Ortega’s order also excludes changes in the legislation on the requirements for registering political parties, or electoral alliances. According to the source, the president also mentioned the issue of international electoral observation. He indicated this is a matter “he will decide at another time,” and shouldn’t be included in the reform bill.
Regarding the legislative calendar, Ortega said the constitutional reform on the life-imprisonment sentence should be approved first.
But Ortega did not specify whether the electoral reform would be approved in 2020 or 2021. He only decided that the electoral reform will only be discussed with “the parties that have parliamentary representation,” leaving open the possibility that the consultation also cover “those who have legal status.” “The decision will be made by them (Ortega and Murillo) later on,” said the source.
The proposal of the Election Reform Promoter Group
Ortega’s electoral reform project for the 2021 elections does not recognize any of the preconditions demanded by the Pro-Electoral Reform Group. Their proposal includes the release of political prisoners and the restoration of democratic freedoms. These were agreed with the different opposition groups and have the endorsement of the business sector.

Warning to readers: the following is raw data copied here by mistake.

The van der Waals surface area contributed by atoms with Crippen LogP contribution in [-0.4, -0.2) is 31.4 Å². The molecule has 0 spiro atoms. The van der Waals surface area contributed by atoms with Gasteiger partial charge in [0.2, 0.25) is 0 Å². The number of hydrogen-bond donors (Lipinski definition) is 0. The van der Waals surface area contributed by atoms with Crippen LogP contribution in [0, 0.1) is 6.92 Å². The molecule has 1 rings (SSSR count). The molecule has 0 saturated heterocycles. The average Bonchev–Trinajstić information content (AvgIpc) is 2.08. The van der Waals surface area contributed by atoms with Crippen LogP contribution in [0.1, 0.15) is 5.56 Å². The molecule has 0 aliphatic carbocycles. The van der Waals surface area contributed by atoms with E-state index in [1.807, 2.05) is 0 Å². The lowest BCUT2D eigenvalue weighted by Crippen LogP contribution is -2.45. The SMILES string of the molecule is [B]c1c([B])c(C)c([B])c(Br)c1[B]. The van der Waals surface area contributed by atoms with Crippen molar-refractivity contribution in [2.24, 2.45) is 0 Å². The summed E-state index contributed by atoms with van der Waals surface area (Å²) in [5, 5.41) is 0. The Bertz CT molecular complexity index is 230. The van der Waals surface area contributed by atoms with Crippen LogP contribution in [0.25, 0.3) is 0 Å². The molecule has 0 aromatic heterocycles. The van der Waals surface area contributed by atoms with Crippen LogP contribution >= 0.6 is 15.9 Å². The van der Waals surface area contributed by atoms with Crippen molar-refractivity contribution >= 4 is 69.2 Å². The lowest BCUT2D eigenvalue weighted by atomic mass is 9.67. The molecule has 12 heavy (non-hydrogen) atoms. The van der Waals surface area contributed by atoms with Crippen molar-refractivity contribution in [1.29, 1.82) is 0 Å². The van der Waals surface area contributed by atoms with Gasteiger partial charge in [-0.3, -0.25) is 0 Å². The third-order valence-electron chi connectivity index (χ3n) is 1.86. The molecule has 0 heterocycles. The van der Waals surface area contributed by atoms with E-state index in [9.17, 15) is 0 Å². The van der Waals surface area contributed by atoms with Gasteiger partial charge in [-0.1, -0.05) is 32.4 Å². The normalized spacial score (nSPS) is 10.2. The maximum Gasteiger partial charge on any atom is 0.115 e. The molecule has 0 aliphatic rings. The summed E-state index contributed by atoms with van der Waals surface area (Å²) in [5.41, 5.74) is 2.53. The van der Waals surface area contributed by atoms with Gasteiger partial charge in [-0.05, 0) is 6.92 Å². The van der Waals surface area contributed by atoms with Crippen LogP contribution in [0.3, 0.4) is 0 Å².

The Group maintains that under the current electoral system there are no conditions to guarantee free, fair and transparent elections. They further note that the regime has also violated the right to national and international electoral observation.
Nicaragua’s electoral system deteriorated over the last two decades through reforms that led to the institutional collapse of the Supreme Electoral Council, which only serves the interests of the ruling party. The government has completely ignored the findings of National and International electoral observation missions. These bodies concluded that the elections in Nicaragua do not respect the popular vote due to corruption and secrecy. They cite the integration of electoral structures, the administration of the electoral rolls, and the counting of votes.